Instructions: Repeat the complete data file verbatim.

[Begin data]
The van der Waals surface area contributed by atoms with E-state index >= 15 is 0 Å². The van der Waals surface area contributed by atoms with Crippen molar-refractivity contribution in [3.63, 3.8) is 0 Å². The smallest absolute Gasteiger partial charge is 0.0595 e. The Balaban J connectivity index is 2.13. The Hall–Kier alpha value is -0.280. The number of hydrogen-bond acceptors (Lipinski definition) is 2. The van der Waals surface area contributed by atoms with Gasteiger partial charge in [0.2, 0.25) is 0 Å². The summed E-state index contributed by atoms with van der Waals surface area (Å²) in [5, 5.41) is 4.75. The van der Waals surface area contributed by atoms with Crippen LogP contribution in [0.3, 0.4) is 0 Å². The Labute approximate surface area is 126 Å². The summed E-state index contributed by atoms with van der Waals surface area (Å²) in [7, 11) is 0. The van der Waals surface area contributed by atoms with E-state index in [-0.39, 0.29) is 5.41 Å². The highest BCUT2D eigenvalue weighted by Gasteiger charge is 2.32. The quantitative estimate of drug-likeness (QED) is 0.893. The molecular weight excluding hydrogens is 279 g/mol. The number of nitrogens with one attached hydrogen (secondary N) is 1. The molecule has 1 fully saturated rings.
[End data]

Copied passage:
The van der Waals surface area contributed by atoms with E-state index >= 15 is 0 Å². The van der Waals surface area contributed by atoms with Crippen molar-refractivity contribution in [3.63, 3.8) is 0 Å². The smallest absolute Gasteiger partial charge is 0.0595 e. The Balaban J connectivity index is 2.13. The Hall–Kier alpha value is -0.280. The number of hydrogen-bond acceptors (Lipinski definition) is 2. The van der Waals surface area contributed by atoms with Gasteiger partial charge in [0.2, 0.25) is 0 Å². The summed E-state index contributed by atoms with van der Waals surface area (Å²) in [5, 5.41) is 4.75. The van der Waals surface area contributed by atoms with Crippen LogP contribution in [0.3, 0.4) is 0 Å². The Labute approximate surface area is 126 Å². The summed E-state index contributed by atoms with van der Waals surface area (Å²) in [7, 11) is 0. The van der Waals surface area contributed by atoms with E-state index in [-0.39, 0.29) is 5.41 Å². The highest BCUT2D eigenvalue weighted by Gasteiger charge is 2.32. The quantitative estimate of drug-likeness (QED) is 0.893. The molecular weight excluding hydrogens is 279 g/mol. The number of nitrogens with one attached hydrogen (secondary N) is 1. The molecule has 1 fully saturated rings.